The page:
The game, taking place in Europe, will initially pit you in an eerie, rural village where you’ll quickly get acquainted with the game’s new enemies– Los Ganados. The developers weren’t content with just keeping the scenery limited to one locale, though, and it changes at a gleeful pace so as to not making the player get tired of any one given area. The game’s set of backdrops will have you traversing a sprawling Castle, a hedge maze, ruins and even a militarized island late in the game. Hell, you even make a trip back to the initial village, though this time it’s night and rain is pouring down– a particular, Ganado-infested, segment that serves as one of the finer examples that beautifully paints the atmosphere as the work of art it is. Other glowing examples come when you’re roaming through rooms and and you hear a distinct type of breathing that comes from the one and only Regenerator (one of the most terrifying enemies in the game, at least in this reviewer’s opinion). The art and sound design at play here mesh beautifully to create one visually and aurally unsettling experience that helps elevate the game to the top of the survival horror pantheon.
Oh, and did I forget to mention the epic boss battles that are as sprawling as the environments Leon traverses?
The boss battles in this series have always been key elements in each game. From the classic Tyrant in the original to the memorable battles with William and Nemesis, the series is no slouch when it comes to big baddies. Resident Evil 4 is no different. Actually, the only real difference is that now, with this game, the boss fights are on a larger scale– and every boss bests the one that came before (except the final boss, which felt a bit weak when compared to the previous bosses). From a battle with Del Lago (a giant sea monster at the heart of a lake you’ll reach early on in the game) to a battle with El Gigante who towers over Leon, Resident Evil 4’s boss battles will put your skill to the test and some also make good use of QTEs.
The game itself has many QTEs (quick time events) interspersed throughout the lengthy 15-20 hours adeventure, and they serve to enhance battles you’ll have with several bosses– the most notable one being Krauser, Leon’s old comrade. Fighting Krauser for the first time is one of the best examples of the game’s flawless execution of bosses. In their first encounter, the battle itself is entirely composed of QTEs in which both Leon and Krauser exchange knife swipes back and forth. It forces you to always keep your hands on the controller, ready for any button prompts to pop-up on screen– and this also carries itself throughout many of the game’s cut-scenes, so don’t put that controller down! Basically, if you’re terrified by the new enemies introduced in the game (especially after being used to classic zombies), then the bosses here will truly lead to a change in garments. Oh, and when you first reach the lake where you fight Del Lago, make sure to shoot at the water! You’re welcome.
Going back to the notion of “not putting the controller down,” that very act is something that’s going to be quite easy to accomplish, because the game also has extra things to take on that will greatly extend your time with it. And it doesn’t end once the credits roll…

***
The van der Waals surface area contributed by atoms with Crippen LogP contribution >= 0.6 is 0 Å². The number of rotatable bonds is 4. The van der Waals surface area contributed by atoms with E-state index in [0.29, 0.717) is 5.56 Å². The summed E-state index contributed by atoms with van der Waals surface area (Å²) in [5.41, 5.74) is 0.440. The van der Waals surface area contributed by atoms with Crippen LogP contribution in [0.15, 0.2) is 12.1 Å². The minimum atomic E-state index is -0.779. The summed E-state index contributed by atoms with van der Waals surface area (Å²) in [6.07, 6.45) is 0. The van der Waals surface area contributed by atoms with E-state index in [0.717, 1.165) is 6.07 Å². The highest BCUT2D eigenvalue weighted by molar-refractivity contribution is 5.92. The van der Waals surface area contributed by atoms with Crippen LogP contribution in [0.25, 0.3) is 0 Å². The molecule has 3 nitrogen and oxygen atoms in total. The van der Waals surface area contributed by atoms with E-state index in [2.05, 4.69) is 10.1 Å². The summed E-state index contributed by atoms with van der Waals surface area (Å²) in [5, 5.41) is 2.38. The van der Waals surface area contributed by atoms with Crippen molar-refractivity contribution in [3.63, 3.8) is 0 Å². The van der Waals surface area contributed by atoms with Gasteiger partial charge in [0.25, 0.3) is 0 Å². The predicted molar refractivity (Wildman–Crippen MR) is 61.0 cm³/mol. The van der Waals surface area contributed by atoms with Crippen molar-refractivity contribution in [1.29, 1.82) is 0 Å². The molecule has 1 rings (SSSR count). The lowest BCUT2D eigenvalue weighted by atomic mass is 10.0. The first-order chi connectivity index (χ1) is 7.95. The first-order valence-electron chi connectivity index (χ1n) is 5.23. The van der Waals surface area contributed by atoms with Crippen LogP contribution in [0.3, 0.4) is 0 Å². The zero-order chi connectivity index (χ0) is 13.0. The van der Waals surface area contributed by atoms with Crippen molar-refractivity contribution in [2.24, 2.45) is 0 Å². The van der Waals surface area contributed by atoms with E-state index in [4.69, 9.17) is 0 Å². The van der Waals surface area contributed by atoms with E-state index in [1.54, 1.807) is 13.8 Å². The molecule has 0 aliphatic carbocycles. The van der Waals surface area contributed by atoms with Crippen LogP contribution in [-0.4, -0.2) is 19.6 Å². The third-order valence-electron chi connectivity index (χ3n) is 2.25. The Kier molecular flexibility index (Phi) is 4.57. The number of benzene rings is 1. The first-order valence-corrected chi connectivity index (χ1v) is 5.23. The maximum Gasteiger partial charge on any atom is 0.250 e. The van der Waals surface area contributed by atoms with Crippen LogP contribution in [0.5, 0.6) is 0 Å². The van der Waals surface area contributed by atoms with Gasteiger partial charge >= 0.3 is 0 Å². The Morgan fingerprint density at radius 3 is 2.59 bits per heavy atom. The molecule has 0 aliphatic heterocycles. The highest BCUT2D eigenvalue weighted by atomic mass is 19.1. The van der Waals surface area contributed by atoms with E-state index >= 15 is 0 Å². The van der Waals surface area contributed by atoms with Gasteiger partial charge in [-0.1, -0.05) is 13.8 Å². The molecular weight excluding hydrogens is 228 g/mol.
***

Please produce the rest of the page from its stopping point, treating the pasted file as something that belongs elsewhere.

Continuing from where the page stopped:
The overall Resident Evil 4 experience consists of more than just seeing the expertly paced narrative the whole way through, you also have loads of collectibles and weapons to get your lady-friendly hands on. To complement the new gunplay system introduced with the game, players have a healthy selection of weapons at their disposal. You start out with your standard, classic handgun and quickly find a shotgun. Then, not too long after, you meet the game’s appropriately named, Merchant. This (immortal) being meets Leon on numerous occasions throughout his adventure– it makes you stop and wonder just how this mysterious man is getting around from place to place, let alone how he keeps coming back to life after you shoot him point-blank in the face. The Merchant allows you to upgrade your weapons in various departments–reload speed, power, ammo capacity, etc.– as well as purchase new weapons entirely. But don’t worry, if you don’t get a chance to fully max out all your weapons, or collect all of them, you’ll still have a chance once you beat the campaign.
Once the credits roll you’ll still have more than enough extras to take on if you so wish– and trust me, you will most definitely want to. Firstly, if you didn’t get a chance to fully upgrade all your weapons in your initial playthrough– another new feature not seen before in the series– you have the chance to do just that after clearing the game by starting a new round– or in simpler terms, new game plus. Here, as one would imagine, all your items and weapons carry over to the new playthrough, giving you a chance to fully max out everything and collect (and sell) every last valuable scattered about the various environments. But maybe you want a boost in difficulty to complement your “second round.” Well, you can do that too. The game has a few difficulty levels, with professional (the highest) being for those looking for a challenge akin to the series’ classic entries where you would constantly find yourself at a loss of ammunition or health supplies– in Resident Evil 4 that happens in this mode because the enemies get a big boost in damage resistance. So, if you want a more classic experience, I recommend doing Pro’ mode as a new game completely, so none of your previous items and weapons get carried over.
But wait, that’s not all there’s to do after beating the game. Oh, no, there’s much more than that. And it’s all thanks to a beautiful woman in red.